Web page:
Could the diversity of the Mediterranean's sea life be destroyed by one alga? In this compelling account of an ecological problem gone awry, French marine biologist Meinesz relates his harrowing attempts to alert the world to the threat posed to the Mediterranean Sea by a tropical alga escaped from the Oceanographic Museum of Monaco. Meinesz demonstrates how the cold-adapted Caulerpa taxifolia has, kudzulike, begun to overrun millions of acres of diverse, undersea habitat. Healthy ecosystems that previously harbored numerous species are becoming algal monocultures. In addition to the ecological damage, the alga's rampant growth has provoked a decline in the fishing and tourism industries. Meinesz's story is a frightening one, reading more like a science fiction thriller than a scientific account. Officials at the Oceanographic Museum of Monaco, refusing to acknowledge their role in the alga's original release, undertook a major public relations campaign against Meinesz, attacking his credibility while praising the virtues of the alga. Amid the press reports, averted eyes of governmental officials and broken promises of research funding, the alga spread, disrupting new habitats. Although the book focuses on the French reaction to one algal species, David Quammen (Song of the Dodo) points out in his foreword: "This is not a little book about some noxious alga. This is a little book... about life on Earth." (Nov.)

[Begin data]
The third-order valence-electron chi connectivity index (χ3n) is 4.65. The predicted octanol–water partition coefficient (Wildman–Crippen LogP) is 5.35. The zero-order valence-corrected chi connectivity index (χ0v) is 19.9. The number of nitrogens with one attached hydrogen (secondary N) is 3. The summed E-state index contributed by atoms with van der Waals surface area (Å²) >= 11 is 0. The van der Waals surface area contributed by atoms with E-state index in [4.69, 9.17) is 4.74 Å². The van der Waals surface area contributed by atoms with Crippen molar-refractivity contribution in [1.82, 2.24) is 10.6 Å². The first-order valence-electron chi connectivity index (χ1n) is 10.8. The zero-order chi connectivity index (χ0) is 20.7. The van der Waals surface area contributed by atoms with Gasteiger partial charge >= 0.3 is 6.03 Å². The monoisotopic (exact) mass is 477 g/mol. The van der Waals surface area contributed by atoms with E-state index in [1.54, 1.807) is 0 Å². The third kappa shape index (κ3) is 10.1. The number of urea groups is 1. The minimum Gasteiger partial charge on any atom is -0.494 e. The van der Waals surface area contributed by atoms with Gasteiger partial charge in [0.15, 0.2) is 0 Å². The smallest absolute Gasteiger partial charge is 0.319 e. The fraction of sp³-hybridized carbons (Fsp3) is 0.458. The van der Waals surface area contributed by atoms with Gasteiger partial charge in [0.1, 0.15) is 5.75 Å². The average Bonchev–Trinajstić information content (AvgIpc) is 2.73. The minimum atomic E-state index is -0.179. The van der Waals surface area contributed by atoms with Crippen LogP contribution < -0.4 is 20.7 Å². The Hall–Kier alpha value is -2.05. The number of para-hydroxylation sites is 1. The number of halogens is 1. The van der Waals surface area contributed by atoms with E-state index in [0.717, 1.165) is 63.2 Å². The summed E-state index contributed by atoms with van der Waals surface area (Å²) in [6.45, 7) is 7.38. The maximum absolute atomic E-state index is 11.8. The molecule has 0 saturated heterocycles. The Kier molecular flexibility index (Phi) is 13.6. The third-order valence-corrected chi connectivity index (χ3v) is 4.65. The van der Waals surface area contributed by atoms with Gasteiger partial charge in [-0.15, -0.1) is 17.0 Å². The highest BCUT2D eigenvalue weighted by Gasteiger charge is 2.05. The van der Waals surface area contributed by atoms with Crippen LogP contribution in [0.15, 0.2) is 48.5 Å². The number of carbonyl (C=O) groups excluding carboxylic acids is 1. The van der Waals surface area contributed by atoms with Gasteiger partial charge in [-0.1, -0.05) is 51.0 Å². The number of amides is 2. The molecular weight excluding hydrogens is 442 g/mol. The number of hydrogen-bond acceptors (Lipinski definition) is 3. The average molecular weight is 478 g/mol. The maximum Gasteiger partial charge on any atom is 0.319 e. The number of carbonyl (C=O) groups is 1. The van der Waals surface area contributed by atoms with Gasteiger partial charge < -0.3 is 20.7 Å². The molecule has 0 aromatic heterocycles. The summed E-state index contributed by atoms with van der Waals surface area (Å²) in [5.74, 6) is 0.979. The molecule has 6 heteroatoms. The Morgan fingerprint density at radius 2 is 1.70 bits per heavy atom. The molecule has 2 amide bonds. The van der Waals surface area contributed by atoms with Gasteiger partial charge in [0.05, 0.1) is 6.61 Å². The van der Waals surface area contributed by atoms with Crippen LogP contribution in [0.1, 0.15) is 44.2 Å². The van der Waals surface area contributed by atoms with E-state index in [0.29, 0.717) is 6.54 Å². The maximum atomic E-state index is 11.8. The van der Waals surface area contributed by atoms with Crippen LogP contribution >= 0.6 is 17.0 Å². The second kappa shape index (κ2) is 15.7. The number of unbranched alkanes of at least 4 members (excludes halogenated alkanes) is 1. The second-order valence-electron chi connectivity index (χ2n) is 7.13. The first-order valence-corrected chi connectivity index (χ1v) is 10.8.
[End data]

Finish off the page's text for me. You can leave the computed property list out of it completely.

Copyright 1999 Reed Business Information, Inc. --This text refers to the Hardcover edition.

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Product Details

  • Paperback: 360 pages
  • Publisher: University Of Chicago Press (May 1, 2001)
  • Language: English
  • ISBN-10: 0226519236
  • ISBN-13: 978-0226519234
  • Product Dimensions: 6 x 0.9 x 8 inches
  • Shipping Weight: 1 pounds
  • Average Customer Review: 3.5 out of 5 stars  See all reviews (6 customer reviews)
  • Amazon Best Sellers Rank: #2,004,842 in Books (See Top 100 in Books)

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By Nicholas Aschbrenner on June 7, 2000
Format: Hardcover
Positive: This book provides a very detailed account of the history of the invasion of Caulerpa taxifolia. I recommend this book to anyone who is concerned about nature (environmentalists), any students of biology, or anyone who has an interest in biodiversity issues. As a student of biology, I can say that he is completely correct in his assessment of nonreductionist scientific pursuits (ecology, etc.). The reader feels involved in the action (as dry as it may be) and cheers Dr. Meinesz as he time and time again evidences the incompetency of the general public (and government) in dealing with scientific matters. It's an excellent book, overall.